Focus Enhancements’ FS-5 direct capture device marks a sea change in how we use video. Not only does the device capture video from a Mini DV or HDV camcorder, it allows editing directly on the computer it is attached to, and it also allows something very revolutionary – the ability to add metadata to clips on the fly via an Ethernet or a Wi-Fi connection.
The FS-5 is smaller in size than its predecessors in the FS-4 family. That’s because it utilizes a 1.8″ hard drive with a 4200rpm spindle speed and 8MB cache. This probably also adds to the cost of the unit.
The controls are simple: there’s a power button, four function keys, record, play, stop and pause transport controls, and a primitive click wheel (well, compared to, say, an iPod’s) with a rotary control, four buttons and a center button. The rotary control responds a bit more slowly than we would have liked.
The menu structure takes some getting used to – we initially thought there were only two configuration menus, but we eventually figured out there are four (operation, setup, functions and utilities).
By default, the function keys are mapped to external trigger/local control, timecode display mode, record/play or HDD mode (for attaching the FS-5 to a computer for editing and for locking/unlocking the keypad). Other functions that could be mapped to the function keys include synchro record, LCD power, alarm (to tell you when you’re running out of battery or disk capacity), view filename or normal name, and reel number/reel marking (for organizing the clips being acquired).
Like any direct capture device, the FS-5 captures the video that is being recorded, live, to its internal hard drive. There are two ways to do that-bypass tape and just use the FS-5’s record and stop buttons, or synchronize the tape and the hard drive’s contents (e.g., recording to tape and hard drive whenever the camcorder’s start/stop button is pressed). There are two settings for the latter: synchro and external. But be sure to check Focus’ website to see which mode to use for your particular camcorder.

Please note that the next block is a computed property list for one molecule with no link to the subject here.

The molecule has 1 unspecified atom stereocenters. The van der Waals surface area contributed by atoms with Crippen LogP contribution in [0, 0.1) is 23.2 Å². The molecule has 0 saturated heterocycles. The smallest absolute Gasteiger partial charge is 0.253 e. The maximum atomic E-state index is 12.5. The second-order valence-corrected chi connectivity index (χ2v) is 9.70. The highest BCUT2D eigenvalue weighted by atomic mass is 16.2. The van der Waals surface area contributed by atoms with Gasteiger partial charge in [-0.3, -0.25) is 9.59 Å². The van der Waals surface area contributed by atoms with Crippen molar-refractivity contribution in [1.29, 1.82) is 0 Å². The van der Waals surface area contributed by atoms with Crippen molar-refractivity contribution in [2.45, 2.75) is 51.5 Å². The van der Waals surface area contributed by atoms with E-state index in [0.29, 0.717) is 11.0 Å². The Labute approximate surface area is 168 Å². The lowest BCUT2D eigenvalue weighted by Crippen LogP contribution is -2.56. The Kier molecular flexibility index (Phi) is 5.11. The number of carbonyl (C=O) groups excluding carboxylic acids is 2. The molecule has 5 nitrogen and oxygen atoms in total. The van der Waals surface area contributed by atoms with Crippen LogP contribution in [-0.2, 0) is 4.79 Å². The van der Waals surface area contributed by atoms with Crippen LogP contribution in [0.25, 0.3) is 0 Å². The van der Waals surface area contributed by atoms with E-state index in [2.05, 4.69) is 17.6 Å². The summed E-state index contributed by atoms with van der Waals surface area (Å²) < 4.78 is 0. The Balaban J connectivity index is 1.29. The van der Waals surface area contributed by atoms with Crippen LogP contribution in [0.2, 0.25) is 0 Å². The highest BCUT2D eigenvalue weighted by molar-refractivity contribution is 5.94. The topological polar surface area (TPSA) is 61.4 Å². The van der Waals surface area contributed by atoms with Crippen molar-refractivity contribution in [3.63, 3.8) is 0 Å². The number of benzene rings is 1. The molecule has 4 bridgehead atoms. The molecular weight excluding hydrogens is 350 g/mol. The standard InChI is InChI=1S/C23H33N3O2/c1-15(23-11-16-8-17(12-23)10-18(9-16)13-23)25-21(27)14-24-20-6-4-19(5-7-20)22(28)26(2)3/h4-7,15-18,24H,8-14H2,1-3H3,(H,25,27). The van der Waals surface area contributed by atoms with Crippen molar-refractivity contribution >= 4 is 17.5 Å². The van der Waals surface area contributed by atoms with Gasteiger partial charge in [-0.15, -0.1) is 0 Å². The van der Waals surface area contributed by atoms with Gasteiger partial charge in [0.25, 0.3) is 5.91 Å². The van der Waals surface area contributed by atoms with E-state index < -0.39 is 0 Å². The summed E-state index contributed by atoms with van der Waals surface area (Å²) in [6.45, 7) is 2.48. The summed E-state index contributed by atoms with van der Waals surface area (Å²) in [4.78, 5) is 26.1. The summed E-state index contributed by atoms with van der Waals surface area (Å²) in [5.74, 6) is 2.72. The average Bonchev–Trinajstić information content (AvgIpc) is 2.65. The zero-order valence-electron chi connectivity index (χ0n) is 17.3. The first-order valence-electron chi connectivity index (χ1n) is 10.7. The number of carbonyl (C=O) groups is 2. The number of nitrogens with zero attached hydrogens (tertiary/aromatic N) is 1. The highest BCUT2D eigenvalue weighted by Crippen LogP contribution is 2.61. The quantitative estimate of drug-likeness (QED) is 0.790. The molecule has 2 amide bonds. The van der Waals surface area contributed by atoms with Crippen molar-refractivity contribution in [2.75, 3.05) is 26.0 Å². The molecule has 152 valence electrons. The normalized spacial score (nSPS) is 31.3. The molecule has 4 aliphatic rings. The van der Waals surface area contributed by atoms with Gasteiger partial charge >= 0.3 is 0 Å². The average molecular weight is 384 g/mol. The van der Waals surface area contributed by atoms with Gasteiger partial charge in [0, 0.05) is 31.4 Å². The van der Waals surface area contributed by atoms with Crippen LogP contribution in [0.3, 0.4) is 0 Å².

A new feature is called Retro Cache, which saves up to 10 seconds prior to the time you actually press the start/stop button, so you don’t miss any action.
Focus sent us some goodies to put the FS-5’s capabilities to work, namely, an iPod Touch and an Asus USB Wi-Fi adapter. This gives you access to the coolest feature of the FS-5 by far, the aforementioned ability to remotely add metadata to clips.
The FS-5 works with any Wi-Fi adapter that uses a Ralink chipset. Linksys and Belkin models are mentioned by name in the manual, but a litany of other manufacturers offer USB Wi-Fi adapters using the same chipset (the problem is that it’s usually difficult to tell what chipsets are used by a particular manufacturer, or even by which revision of a particular adaptor). The manual mentions that Focus is planning to offer a list of tested USB Wi-Fi adapters on its website to make your shopping that much easier.
Once the Wi-Fi adaptor is chosen, the easiest way to connect the FS-5 to the iPod Touch, iPhone, Mac or PC that you’re going to use as a logging device is to create an ad-hoc network on the FS-5 and get the logging device to find the FS-5, even though the FS-5 can connect to an infrastructure network (a network with a central access point). The problem with using an infrastructure network is that each time the FS-5 connects to the network, there’s the potential that it may be assigned a different IP address, which means that you will have to find that address to be able to connect again. Besides, using an ad-hoc network between the FS-5 and your logging device makes the whole system more portable in the field… and that’s the point, isn’t it?
The FS-5’s internal web server plays nicest with Internet Explorer and Safari, hence the recommendation for using an iPod Touch, iPhone, Mac or PC. Theoretically, browsers on other portable devices might work, but for the purposes of this review, we constrained our testing to the iPod Touch.
Logging is easy. We simply shot a clip and, as soon as we hit stop, the clip magically appeared on the iPod within the length of a webpage refresh. Using the default FCP Example template, we named the clip, assigned scene and take numbers and noted whether the clip was good (true or false). There is also a “Lognote” field, four Master Comment fields and two General Comment fields. Everything is customizable, too, but if you do make changes to field names, all of the existing metadata will go poof… so plan carefully for the fields that you will need.
Back at Base
When you get the FS-5 full of video and it’s time to edit, you can export the accumulated metadata as XML, which can be imported by Final Cut Pro, Premiere Pro and several other editing programs. This will keep the need for further logging to a bare minimum. The promise is to make the editing process faster, and the FS-5 unquestionably delivers. We can’t wait to see what Focus’ engineers have in store for the FireStore lineup.
Capture formats: HDV – .m2t 720p 24/25/30/50/60, .m2t 1080i 50/60, MXF HDV (720p 30), MXF HDV (1080i 50/60), QuickTime 1080i 50/60, QuickTime 720p 30 DV – AVI Type 1, AVI Type 2, AVI Type 2 24p, Canopus AVI, Matrox AVI, MXF, Pinnacle AVI, QuickTime, QuickTime 24p, RawDV
- Innovative logging capabilities
- Retro Cache feature
- Interface takes some getting used to
We have seen the future in direct capture devices, and it’s the Focus FS-5.
Charles Fulton is Videomaker‘s Associate Editor.
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